Environment Agency launches new three-tier flood warning codes

PUBLISHED: 14:35 26 October 2012

Flood alert icon - Environment Agency

Flood alert icon - Environment Agency


A three-tiered system of flood danger codes has been introduced to warn people of any predicted threats to their home.

The Environment Agency’s new system uses the terms “flood alert”, “flood warning” and “severe flood warning” to signify the level of threat in a given area.

A flood alert is the first level of danger and is put up when flooding is possible, but before any floods have been recorded, giving people the chance to prepare for future problems.

A flood warning is made when floods are expected and people should take immediate action to minimise damage.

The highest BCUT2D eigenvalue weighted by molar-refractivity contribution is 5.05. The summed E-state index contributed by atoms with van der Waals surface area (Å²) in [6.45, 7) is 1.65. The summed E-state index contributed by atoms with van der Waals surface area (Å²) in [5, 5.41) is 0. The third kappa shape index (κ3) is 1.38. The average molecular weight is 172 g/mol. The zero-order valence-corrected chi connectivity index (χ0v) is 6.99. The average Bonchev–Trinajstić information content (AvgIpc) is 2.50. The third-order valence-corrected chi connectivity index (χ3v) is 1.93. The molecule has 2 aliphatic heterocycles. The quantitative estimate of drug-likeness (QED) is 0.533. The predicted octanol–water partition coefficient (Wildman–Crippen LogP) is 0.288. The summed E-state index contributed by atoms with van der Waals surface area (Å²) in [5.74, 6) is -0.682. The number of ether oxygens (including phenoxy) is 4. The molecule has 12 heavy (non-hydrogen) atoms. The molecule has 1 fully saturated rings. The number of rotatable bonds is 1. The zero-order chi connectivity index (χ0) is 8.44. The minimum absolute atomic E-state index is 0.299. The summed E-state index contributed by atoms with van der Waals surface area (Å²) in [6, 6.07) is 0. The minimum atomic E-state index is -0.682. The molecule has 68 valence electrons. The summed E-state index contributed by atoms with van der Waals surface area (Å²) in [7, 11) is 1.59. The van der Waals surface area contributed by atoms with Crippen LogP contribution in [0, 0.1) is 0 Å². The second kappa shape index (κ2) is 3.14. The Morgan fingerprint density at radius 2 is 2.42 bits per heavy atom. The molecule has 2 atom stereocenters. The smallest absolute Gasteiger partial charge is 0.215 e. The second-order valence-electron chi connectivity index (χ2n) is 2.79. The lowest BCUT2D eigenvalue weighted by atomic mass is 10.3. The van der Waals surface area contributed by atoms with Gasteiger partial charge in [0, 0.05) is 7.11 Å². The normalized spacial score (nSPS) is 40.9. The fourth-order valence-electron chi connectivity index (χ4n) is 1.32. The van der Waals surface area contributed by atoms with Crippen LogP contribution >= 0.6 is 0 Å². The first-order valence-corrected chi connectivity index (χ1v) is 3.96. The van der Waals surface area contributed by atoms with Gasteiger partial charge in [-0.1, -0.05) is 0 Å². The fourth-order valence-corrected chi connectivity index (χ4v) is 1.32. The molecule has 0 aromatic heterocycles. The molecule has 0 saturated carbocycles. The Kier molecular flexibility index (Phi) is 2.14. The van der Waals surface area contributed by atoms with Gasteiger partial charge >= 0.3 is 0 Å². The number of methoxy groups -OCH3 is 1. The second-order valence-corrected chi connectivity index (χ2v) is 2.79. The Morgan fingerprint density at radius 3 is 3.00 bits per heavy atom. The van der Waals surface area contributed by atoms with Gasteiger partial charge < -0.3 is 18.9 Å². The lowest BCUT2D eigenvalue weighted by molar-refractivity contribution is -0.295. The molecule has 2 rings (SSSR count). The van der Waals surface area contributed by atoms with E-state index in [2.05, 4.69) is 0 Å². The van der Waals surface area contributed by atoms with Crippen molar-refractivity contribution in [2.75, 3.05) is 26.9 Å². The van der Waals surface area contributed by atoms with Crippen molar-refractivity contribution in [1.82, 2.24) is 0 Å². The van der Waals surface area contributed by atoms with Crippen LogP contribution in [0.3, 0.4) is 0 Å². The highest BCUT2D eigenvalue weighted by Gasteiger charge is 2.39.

The most dangerous level is a severe flood warning, which is raised whenever there is dangerous flooding that poses a significant risk to life or disruption to communities.

Each code is represented on the Environment Agency’s website by an icon showing house with one, two or three waves reflecting the corresponding level of the threat.

Flood alerts can be found by clicking on the map at Icons with the relevant threat level are pinned onto the map, highlighting dangers in specific areas.

By clicking on the icon, the service will then give detailed information, such as the time flooding is expected, tide heights and what locations will be affected.

David Murphy, an Environment Agency flood risk manager, said: “Measures such as the £116,000 glass panelled defences in Wells-next-the-Sea have improved the area’s flood defences.

“However, there is always a threat and the Environment Agency wants everyone to be able to read their easy-to-understand codes about flood risks.

“The new flood symbols and updated warning messages make it easier than ever for people to understand and prepare their property effectively.”

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